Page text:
Just like you, I have made a great deal of decisions throughout my lifetime. One decision in particular always spins around in the back of my mind. I effectively had 2 paths before me. Either direction I chose had life changing results tied to it, and it truly was a pivotal moment in my life.
In 2011, I decided to retire from the United States Navy.
Easily the hardest decision of my adult life. It meant that I was going to completely change my way of life. Had I decided to stay in, I would have most likely made Master Chief by now, and I was already on my way to becoming a Command Master Chief. Equally as life changing, but still within the structure I was accustomed to.
Let’s not mitigate the impact this decision would have on my family. Command Master Chief billets are world-wide deployable, no real negotiation of where or when, or even type of duty, and could take me away from my family for even longer periods of time than they were already experiencing. However, retiring meant an enormous amount of uncertainty about the future. No-one can really survive totally on Enlisted Military Retirement pay, especially while supporting a family. I would need a new career. Not as easy a feat as you might think.
To say I was apprehensive would be an understatement. To say I was terrified would be accurate. Both paths set before me meant drastic changes for my family and I. I sought the counsel of, well…. Everyone I knew (and even a few people I didn’t really know). I weighed the options, and in the end made the decision I felt made the most sense for my family.
I got lucky. I landed an AMAZING job shortly after I transitioned back to Civilian life. Has it been challenging at times to adjust? ABSOLUTELY! If I’m being completely honest, it still is, and I imagine it will always be, at least to some degree. Comes with the territory.
Perspective has been delivered to me today. It has been reported, and verified, that the USS Harry S. Truman carrier strike group has been extended on their current deployment by a factor of no less than 30 days. This is near and dear to my heart. My last duty station was VFA-32, who deploys upon that magnificent ship. The Sailors and Marines who currently serve onboard her will undoubtedly take it in stride. “All part of the job. Embrace the suck.” Words I’ve not only uttered, but eventually helped others learn to chant like an old ritual prayer.
So, back to the title of this post. The best and worst decision I ever made.
Best: I made a decision that brought me home for good. No more deployments, some of which lasted nearly a year. Now I’m home for holidays, birthdays, dance recitals, band concerts, soccer games, and (as of today) seeing my Daughter become the first Smith to ever graduate college. I can be more than a provider and a protector. I feel I can be the Father my kids need me to be.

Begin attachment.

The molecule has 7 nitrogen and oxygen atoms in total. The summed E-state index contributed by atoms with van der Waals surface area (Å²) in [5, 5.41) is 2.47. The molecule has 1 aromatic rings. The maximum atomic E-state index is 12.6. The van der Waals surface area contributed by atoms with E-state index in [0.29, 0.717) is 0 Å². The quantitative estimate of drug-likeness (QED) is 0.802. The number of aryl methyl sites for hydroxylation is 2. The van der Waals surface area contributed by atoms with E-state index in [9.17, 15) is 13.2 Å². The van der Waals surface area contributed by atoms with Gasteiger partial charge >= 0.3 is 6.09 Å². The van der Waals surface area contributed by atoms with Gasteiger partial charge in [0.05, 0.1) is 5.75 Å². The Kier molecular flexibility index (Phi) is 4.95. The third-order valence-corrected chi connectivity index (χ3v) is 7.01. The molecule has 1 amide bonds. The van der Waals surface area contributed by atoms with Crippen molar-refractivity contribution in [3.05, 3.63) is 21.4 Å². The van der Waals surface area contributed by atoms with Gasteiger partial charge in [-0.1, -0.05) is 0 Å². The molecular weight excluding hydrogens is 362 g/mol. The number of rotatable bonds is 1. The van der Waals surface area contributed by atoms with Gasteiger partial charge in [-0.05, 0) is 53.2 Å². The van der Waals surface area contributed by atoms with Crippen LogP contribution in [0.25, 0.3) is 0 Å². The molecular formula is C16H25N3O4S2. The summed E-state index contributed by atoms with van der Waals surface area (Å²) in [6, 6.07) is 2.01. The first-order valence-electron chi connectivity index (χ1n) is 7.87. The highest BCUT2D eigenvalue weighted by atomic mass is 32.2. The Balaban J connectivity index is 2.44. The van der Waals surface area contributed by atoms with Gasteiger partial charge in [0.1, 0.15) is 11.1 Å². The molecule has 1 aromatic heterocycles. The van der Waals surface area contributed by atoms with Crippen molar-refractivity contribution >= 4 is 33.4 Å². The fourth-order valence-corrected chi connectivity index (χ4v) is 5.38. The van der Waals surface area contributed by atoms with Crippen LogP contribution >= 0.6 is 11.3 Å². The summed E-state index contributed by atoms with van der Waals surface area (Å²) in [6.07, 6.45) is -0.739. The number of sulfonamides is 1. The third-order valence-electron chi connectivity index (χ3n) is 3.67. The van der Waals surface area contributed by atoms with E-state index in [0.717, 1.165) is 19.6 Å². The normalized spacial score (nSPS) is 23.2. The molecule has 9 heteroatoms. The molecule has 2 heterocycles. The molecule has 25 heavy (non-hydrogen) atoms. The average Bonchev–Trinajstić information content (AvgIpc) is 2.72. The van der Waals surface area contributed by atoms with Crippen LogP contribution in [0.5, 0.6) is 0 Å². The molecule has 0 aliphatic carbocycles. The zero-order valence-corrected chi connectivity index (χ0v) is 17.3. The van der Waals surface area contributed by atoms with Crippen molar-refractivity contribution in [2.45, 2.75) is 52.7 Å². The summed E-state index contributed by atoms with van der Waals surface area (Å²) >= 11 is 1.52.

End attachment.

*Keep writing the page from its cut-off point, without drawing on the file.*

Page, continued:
Worst: I feel guilty. Guilt for leaving my Navy when she needed me. Guilt for leaving my Sailors. I know my Sailors hold no ill will towards me, and in fact applaud and support me for my decision. Here’s where the rubber meets the road for me. I KNEW I made a difference in my Sailors lives, every single day. I saw it in their performance. I heard it in their words and voice. I saw it in their eyes. I spoke their language, and they spoke mine. I heard this news today, and knew exactly what needed to be said to those Sailors; what needed to be done to lead them through this difficult time.
To my surprise, when I looked around my garage, there were no Sailors to be found, save myself. What I did find was clarity!
Please do not take this as a tale of woe or regret. I feel no regret; no anger or sorrow from the decision I made. Life is full of decisions. Some are good, some are bad. MOST land somewhere in the middle. It’s important to reflect on these decisions, but not dwell on them to the point of self-doubt. For my family; for myself; and for the lives I’ve touched in my new role as a Civilian, I know in my heart that it was the RIGHT decision. I truly believe that every decision a person makes always comes from a good place for that particular individual.
My question to you, dear reader, is this:
What decisions have you made that changed your life? What decision are you going to make today to change your life? Most importantly, what are you afraid of?
No impactful decision was every made from a comfortable place. Take a deep breath, and take a leap of faith. Trust in yourself, and the support of those around you. If you think you have no-one, reach out to me. I am a Coach. I know many Coaches willing and waiting to help you. It’s what we do.